Crosby, Gass, Shafer and Washer: For a more open religious community

In light of Christopher Yuan’s talk on Friday at an event sponsored by several campus Christian groups, we come forward as Christians first and foremost to repent. We repent for the silence and outright homophobia and transphobia from many organizations and individuals within our tradition, including those at Yale. We recognize that responses to gender and sexuality issues within the Christian tradition that deny the full dignity of lesbian, gay, bisexual, transgender and queer (LGBTQ) persons, no matter how well-intentioned, continue to cause incredible spiritual, emotional and physical harm to members of the LGBTQ community. We know that even we Christians who identify as LGBTQ or allies all too often fail to advocate vocally for the full inclusion of LGBTQ persons within our society in general and our religious communities in particular. We wish to call these sorts of responses what we believe they are: sinful, and contrary to our understanding of our faith.

We, like many other Christians on campus and worldwide, believe that LGBTQ identities are beautiful manifestations of God’s creative power, and we celebrate this diversity. Further, we believe that LGBTQ relationships are holy expressions of God’s love, a love that calls us to authenticity. We believe that the Christian community has been richly blessed by the Christian witness of LGBTQ members and leaders — and we are humbled by their integrity and awed by their Christ-like generosity, often in the face of strong adversity.

We believe in the sacredness of Scripture. It is by engaging with God’s Word that we have arrived at a theology that celebrates LGBTQ identities. Moreover, we strive to follow Jesus’ example of speaking out against social discrimination of marginalized communities. We oppose prejudice on the basis of sexual orientation, gender, class, race, religion and disability. In addition to creating faith communities as spaces of sanctuary, we believe that we are called to acts of social witness. We call upon Christians to speak up, and speak for justice. It is because of our faith — not in spite of it — that we denounce those beliefs that do not affirm the holiness and equal participation of LGBTQ individuals within our faith communities.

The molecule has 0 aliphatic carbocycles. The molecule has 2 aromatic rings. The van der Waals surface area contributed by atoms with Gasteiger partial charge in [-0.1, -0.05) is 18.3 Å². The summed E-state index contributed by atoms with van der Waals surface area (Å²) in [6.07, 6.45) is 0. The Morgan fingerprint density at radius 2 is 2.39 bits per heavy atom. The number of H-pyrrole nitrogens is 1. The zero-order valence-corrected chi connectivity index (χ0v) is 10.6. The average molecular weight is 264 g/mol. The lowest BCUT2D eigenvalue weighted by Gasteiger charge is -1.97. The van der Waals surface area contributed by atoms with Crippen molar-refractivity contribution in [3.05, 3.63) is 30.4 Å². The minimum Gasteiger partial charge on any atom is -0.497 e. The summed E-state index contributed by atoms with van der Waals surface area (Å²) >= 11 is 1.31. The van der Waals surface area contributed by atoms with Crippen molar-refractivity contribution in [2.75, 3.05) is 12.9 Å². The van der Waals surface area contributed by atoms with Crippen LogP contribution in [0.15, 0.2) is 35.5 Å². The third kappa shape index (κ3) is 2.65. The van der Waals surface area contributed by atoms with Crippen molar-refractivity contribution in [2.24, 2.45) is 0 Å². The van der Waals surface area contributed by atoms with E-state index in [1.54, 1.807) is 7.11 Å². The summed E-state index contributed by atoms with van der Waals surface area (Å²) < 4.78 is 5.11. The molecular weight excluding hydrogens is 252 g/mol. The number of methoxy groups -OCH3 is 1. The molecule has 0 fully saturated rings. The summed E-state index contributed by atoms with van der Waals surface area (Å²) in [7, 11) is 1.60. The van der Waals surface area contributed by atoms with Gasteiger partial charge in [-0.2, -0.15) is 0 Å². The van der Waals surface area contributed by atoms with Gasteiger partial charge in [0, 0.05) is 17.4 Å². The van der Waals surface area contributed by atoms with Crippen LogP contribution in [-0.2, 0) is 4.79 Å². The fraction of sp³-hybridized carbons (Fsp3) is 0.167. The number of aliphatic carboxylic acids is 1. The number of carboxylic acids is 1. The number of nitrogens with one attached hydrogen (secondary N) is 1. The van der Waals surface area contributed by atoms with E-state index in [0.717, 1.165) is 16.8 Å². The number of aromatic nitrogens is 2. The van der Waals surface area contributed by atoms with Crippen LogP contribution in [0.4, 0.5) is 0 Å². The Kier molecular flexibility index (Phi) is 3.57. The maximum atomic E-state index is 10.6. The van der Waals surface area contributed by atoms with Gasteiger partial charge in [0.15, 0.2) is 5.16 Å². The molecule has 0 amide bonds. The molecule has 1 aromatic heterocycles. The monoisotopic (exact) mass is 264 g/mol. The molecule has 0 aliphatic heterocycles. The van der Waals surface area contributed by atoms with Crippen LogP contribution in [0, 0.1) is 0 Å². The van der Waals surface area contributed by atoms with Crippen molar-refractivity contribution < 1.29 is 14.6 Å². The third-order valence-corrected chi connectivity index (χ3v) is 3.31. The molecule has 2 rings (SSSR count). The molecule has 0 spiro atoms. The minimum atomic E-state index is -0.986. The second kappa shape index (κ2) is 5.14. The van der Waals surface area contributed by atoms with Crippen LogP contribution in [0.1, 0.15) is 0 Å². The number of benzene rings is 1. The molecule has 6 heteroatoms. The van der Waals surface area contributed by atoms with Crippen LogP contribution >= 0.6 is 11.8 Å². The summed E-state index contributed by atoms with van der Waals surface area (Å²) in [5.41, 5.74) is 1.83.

We celebrate the individuals at Yale, including members of the organizations that invited Mr. Yuan, who are LGBTQ and allied. We celebrate the many Christian organizations at Yale that enthusiastically welcome and affirm LGBTQ individuals. We celebrate the several large Christian denominations and many individual congregations that have rejected their history of heterosexism and transphobia to embrace the full participation of LGBTQ persons within the church. While we do not wish to label or discredit Mr. Yuan’s experiences or identity, we do wish to assert that his position on LGBTQ issues is not representative of the diversity of the Christian community at Yale, and that we firmly stand beside our friends and loved ones in the LGBTQ community — Christians and non-Christians alike.

We are hopeful that this weekend’s events, despite the very real hurt and offense which they have caused, may nevertheless spark more honest and open conversations around issues of gender and sexuality within the Christian community as we strive to affirm the full dignity of all persons. We are pleased to see that various faith-based and LGBTQ organizations have already begun plans to co-host follow-up events in which LGBTQ and allied students and those who are still questioning their identity can come together for constructive and honest dialogue. We would also be happy to continue those conversations on the intersection of faith and sexuality on an individual basis or direct you to other resources at Yale.